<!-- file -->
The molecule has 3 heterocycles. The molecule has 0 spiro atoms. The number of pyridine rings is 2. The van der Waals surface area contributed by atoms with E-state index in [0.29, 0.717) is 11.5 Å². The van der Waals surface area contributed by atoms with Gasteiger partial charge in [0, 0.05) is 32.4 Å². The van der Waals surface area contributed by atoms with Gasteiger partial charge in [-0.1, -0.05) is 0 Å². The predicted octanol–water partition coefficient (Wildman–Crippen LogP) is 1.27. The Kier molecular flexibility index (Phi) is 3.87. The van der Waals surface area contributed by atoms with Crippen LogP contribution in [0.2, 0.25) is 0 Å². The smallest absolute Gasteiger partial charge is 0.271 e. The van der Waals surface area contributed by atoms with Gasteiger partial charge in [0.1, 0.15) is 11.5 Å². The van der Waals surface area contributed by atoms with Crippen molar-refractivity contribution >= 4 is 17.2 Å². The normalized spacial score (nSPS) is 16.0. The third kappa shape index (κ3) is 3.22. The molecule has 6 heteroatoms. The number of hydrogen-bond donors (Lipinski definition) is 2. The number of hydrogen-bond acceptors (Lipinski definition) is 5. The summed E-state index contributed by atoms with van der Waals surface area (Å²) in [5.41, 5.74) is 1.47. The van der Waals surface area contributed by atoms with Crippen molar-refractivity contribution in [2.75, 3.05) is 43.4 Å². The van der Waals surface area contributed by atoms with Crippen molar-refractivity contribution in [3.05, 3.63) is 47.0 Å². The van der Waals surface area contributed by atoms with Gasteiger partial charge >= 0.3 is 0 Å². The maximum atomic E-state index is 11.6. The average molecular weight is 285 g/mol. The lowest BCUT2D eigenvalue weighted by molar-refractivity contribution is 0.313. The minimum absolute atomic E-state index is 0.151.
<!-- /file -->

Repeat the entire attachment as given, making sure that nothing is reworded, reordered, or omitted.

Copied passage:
The molecule has 3 heterocycles. The molecule has 0 spiro atoms. The number of pyridine rings is 2. The van der Waals surface area contributed by atoms with E-state index in [0.29, 0.717) is 11.5 Å². The van der Waals surface area contributed by atoms with Gasteiger partial charge in [0, 0.05) is 32.4 Å². The van der Waals surface area contributed by atoms with Gasteiger partial charge in [-0.1, -0.05) is 0 Å². The predicted octanol–water partition coefficient (Wildman–Crippen LogP) is 1.27. The Kier molecular flexibility index (Phi) is 3.87. The van der Waals surface area contributed by atoms with Crippen LogP contribution in [0.2, 0.25) is 0 Å². The smallest absolute Gasteiger partial charge is 0.271 e. The van der Waals surface area contributed by atoms with Gasteiger partial charge in [0.1, 0.15) is 11.5 Å². The van der Waals surface area contributed by atoms with Crippen molar-refractivity contribution >= 4 is 17.2 Å². The normalized spacial score (nSPS) is 16.0. The third kappa shape index (κ3) is 3.22. The molecule has 6 heteroatoms. The number of hydrogen-bond donors (Lipinski definition) is 2. The number of hydrogen-bond acceptors (Lipinski definition) is 5. The summed E-state index contributed by atoms with van der Waals surface area (Å²) in [5.41, 5.74) is 1.47. The van der Waals surface area contributed by atoms with Crippen molar-refractivity contribution in [2.75, 3.05) is 43.4 Å². The van der Waals surface area contributed by atoms with Crippen molar-refractivity contribution in [3.05, 3.63) is 47.0 Å². The van der Waals surface area contributed by atoms with Gasteiger partial charge >= 0.3 is 0 Å². The maximum atomic E-state index is 11.6. The average molecular weight is 285 g/mol. The lowest BCUT2D eigenvalue weighted by molar-refractivity contribution is 0.313. The minimum absolute atomic E-state index is 0.151.